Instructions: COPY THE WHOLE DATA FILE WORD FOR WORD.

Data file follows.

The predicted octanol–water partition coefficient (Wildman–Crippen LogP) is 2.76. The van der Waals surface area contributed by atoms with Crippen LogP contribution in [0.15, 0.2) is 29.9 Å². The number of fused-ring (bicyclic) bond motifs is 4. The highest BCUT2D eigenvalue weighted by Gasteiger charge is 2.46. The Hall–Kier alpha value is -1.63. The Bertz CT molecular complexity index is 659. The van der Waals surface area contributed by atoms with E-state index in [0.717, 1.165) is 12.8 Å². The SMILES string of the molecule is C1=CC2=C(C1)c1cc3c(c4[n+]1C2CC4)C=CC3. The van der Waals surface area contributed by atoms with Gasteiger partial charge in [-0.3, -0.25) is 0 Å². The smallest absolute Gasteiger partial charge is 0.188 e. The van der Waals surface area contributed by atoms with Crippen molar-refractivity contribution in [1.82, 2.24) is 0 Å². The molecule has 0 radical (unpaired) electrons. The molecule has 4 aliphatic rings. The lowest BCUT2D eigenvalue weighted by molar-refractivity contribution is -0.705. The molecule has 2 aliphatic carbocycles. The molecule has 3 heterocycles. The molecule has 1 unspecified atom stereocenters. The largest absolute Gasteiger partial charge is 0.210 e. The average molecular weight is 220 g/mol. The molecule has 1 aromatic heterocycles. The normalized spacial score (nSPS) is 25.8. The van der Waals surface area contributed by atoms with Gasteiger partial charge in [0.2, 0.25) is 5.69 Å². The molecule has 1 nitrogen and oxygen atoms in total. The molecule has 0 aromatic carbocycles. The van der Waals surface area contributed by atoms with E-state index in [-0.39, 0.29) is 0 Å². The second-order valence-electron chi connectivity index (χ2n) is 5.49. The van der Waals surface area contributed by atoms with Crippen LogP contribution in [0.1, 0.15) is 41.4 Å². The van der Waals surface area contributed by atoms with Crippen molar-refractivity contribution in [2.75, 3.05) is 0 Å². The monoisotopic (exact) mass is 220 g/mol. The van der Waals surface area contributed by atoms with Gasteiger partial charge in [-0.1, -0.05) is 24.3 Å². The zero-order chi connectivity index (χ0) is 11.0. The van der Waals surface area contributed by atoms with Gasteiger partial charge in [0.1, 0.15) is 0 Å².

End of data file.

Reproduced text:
The predicted octanol–water partition coefficient (Wildman–Crippen LogP) is 2.76. The van der Waals surface area contributed by atoms with Crippen LogP contribution in [0.15, 0.2) is 29.9 Å². The number of fused-ring (bicyclic) bond motifs is 4. The highest BCUT2D eigenvalue weighted by Gasteiger charge is 2.46. The Hall–Kier alpha value is -1.63. The Bertz CT molecular complexity index is 659. The van der Waals surface area contributed by atoms with E-state index in [0.717, 1.165) is 12.8 Å². The SMILES string of the molecule is C1=CC2=C(C1)c1cc3c(c4[n+]1C2CC4)C=CC3. The van der Waals surface area contributed by atoms with Gasteiger partial charge in [-0.3, -0.25) is 0 Å². The smallest absolute Gasteiger partial charge is 0.188 e. The van der Waals surface area contributed by atoms with Crippen molar-refractivity contribution in [1.82, 2.24) is 0 Å². The molecule has 0 radical (unpaired) electrons. The molecule has 4 aliphatic rings. The lowest BCUT2D eigenvalue weighted by molar-refractivity contribution is -0.705. The molecule has 2 aliphatic carbocycles. The molecule has 3 heterocycles. The molecule has 1 unspecified atom stereocenters. The largest absolute Gasteiger partial charge is 0.210 e. The average molecular weight is 220 g/mol. The molecule has 1 aromatic heterocycles. The normalized spacial score (nSPS) is 25.8. The van der Waals surface area contributed by atoms with Gasteiger partial charge in [0.2, 0.25) is 5.69 Å². The molecule has 1 nitrogen and oxygen atoms in total. The molecule has 0 aromatic carbocycles. The van der Waals surface area contributed by atoms with E-state index in [-0.39, 0.29) is 0 Å². The second-order valence-electron chi connectivity index (χ2n) is 5.49. The van der Waals surface area contributed by atoms with Crippen LogP contribution in [0.1, 0.15) is 41.4 Å². The van der Waals surface area contributed by atoms with Crippen molar-refractivity contribution in [2.75, 3.05) is 0 Å². The monoisotopic (exact) mass is 220 g/mol. The van der Waals surface area contributed by atoms with Gasteiger partial charge in [-0.1, -0.05) is 24.3 Å². The zero-order chi connectivity index (χ0) is 11.0. The van der Waals surface area contributed by atoms with Gasteiger partial charge in [0.1, 0.15) is 0 Å².